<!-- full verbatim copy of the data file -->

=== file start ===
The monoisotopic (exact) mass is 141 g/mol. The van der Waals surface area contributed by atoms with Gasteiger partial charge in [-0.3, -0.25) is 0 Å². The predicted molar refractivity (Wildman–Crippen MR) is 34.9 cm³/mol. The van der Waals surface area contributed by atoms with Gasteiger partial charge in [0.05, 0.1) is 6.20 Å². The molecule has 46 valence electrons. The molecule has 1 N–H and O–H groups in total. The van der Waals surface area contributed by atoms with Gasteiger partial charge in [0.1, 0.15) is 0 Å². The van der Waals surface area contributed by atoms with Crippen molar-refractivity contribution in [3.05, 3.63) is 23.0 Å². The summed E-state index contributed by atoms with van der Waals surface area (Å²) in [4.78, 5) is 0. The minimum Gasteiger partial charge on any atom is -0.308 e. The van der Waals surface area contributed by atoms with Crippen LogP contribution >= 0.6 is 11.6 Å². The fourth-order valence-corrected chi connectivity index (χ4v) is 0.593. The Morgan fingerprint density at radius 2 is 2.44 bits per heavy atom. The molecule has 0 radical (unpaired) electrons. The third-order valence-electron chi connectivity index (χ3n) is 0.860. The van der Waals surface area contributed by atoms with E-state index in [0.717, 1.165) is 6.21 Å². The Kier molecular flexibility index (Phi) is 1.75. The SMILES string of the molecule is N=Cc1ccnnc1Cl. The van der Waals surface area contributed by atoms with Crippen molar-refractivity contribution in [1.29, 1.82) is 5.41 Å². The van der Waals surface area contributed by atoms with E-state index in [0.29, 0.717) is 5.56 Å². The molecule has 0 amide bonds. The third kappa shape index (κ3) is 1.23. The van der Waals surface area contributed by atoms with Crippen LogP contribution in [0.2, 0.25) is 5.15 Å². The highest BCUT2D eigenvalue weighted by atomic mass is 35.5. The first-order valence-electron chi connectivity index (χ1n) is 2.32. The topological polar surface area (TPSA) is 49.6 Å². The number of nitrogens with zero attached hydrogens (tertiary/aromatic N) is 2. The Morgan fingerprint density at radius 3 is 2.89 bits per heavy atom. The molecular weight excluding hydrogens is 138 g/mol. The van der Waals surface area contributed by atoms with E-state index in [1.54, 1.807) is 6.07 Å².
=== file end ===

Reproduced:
The monoisotopic (exact) mass is 141 g/mol. The van der Waals surface area contributed by atoms with Gasteiger partial charge in [-0.3, -0.25) is 0 Å². The predicted molar refractivity (Wildman–Crippen MR) is 34.9 cm³/mol. The van der Waals surface area contributed by atoms with Gasteiger partial charge in [0.05, 0.1) is 6.20 Å². The molecule has 46 valence electrons. The molecule has 1 N–H and O–H groups in total. The van der Waals surface area contributed by atoms with Gasteiger partial charge in [0.1, 0.15) is 0 Å². The van der Waals surface area contributed by atoms with Crippen molar-refractivity contribution in [3.05, 3.63) is 23.0 Å². The summed E-state index contributed by atoms with van der Waals surface area (Å²) in [4.78, 5) is 0. The minimum Gasteiger partial charge on any atom is -0.308 e. The van der Waals surface area contributed by atoms with Crippen LogP contribution >= 0.6 is 11.6 Å². The fourth-order valence-corrected chi connectivity index (χ4v) is 0.593. The Morgan fingerprint density at radius 2 is 2.44 bits per heavy atom. The molecule has 0 radical (unpaired) electrons. The third-order valence-electron chi connectivity index (χ3n) is 0.860. The van der Waals surface area contributed by atoms with E-state index in [0.717, 1.165) is 6.21 Å². The Kier molecular flexibility index (Phi) is 1.75. The SMILES string of the molecule is N=Cc1ccnnc1Cl. The van der Waals surface area contributed by atoms with Crippen molar-refractivity contribution in [1.29, 1.82) is 5.41 Å². The van der Waals surface area contributed by atoms with E-state index in [0.29, 0.717) is 5.56 Å². The molecule has 0 amide bonds. The third kappa shape index (κ3) is 1.23. The van der Waals surface area contributed by atoms with Crippen LogP contribution in [0.2, 0.25) is 5.15 Å². The highest BCUT2D eigenvalue weighted by atomic mass is 35.5. The first-order valence-electron chi connectivity index (χ1n) is 2.32. The topological polar surface area (TPSA) is 49.6 Å². The number of nitrogens with zero attached hydrogens (tertiary/aromatic N) is 2. The Morgan fingerprint density at radius 3 is 2.89 bits per heavy atom. The molecular weight excluding hydrogens is 138 g/mol. The van der Waals surface area contributed by atoms with E-state index in [1.54, 1.807) is 6.07 Å².